How To Patch Asphalt Like A Pro

Asphalt is a heavy duty and permanent solution that works well on any type of ground. Of course, you have to like the way the black asphalt looks before you use it on your property. Nonetheless, asphalt is a popular choice for residential driveways and walkways. If you do have an asphalt driveway, you should be prepared for it to crack a little over time. Even the most professionally poured, thick, and high-quality asphalt surfaces are likely to crack eventually. This article explains when to fix asphalt cracks, and how to do it with over the counter products.

Should You Bother Fixing Your Asphalt Cracks?

First of all, not every asphalt crack is worth trying to repair. Small cracks, especially if they are less than 1/8" thick, probably don't need to be patched. The area is just too small for an actual crack filler. It is also important to realize that an asphalt patch goes on top of the asphalt, and not just inside the cracked or damaged area. This means that you often have a patch that is larger, wider and more noticeable than the original crack, so small cracks that are hardly visible should just be left alone. However, once a crack becomes more than 1/8" or wider, you need to worry about it chipping and becoming even larger. Usually it still won't be an actual structural issue, but it is always better to patch cracks while they are small, rather than waiting for them to become bigger and more difficult to repair.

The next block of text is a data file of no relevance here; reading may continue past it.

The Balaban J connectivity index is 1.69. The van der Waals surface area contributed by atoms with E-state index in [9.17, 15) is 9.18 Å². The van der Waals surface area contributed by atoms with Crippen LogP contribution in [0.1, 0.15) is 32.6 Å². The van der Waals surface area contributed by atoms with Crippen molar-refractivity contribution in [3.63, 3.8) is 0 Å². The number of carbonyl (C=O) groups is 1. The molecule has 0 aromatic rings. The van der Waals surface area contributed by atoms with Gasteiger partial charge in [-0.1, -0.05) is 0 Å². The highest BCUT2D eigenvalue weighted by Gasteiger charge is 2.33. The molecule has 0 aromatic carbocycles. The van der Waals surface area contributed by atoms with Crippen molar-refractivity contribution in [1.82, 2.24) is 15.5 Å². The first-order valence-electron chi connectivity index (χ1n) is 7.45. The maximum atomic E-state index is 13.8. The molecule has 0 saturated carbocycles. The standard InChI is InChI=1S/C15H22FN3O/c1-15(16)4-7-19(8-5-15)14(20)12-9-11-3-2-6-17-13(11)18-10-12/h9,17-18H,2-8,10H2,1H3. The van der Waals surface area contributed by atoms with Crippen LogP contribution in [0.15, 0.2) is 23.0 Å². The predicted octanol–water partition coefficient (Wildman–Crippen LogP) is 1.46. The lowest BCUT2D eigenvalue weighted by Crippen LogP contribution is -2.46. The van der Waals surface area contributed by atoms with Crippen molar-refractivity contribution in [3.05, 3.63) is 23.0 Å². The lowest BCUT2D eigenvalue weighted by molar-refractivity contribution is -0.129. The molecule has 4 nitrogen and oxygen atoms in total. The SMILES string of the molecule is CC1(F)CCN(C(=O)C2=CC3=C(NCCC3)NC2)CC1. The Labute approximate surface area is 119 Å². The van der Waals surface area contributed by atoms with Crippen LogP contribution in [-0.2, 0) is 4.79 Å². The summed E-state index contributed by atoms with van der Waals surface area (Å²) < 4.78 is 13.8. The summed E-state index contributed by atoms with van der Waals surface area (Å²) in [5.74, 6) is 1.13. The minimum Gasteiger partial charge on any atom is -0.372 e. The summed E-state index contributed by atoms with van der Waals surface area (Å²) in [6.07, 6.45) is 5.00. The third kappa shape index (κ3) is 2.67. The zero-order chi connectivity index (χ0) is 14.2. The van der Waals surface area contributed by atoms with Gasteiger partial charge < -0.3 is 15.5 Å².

How to Patch Small Cracks

If you do have cracks that are eligible to be repaired, the work is very simple. You definitely want to use cold formula asphalt repair. It comes in both squeezable tubes and large tubs. The tubes are better for small cracks, but the tubs enable you to fill multiple larger cracks more quickly, and for less money. As mentioned, you want to fill in the cracks, and spread patch onto the top of the original surface.

In the end, you want it to look kind of like you taped over the patch. In fact, you can even use painters tape to mark a clear line on each side of the crack where you will spread the patch to. This way, when you peel away the tape, you're left with a clean, straight line. Otherwise, you could just do it by hand, spreading the patch and tapering down the edges using a plastic putty knife or squeegee. Visit sites such as for more information.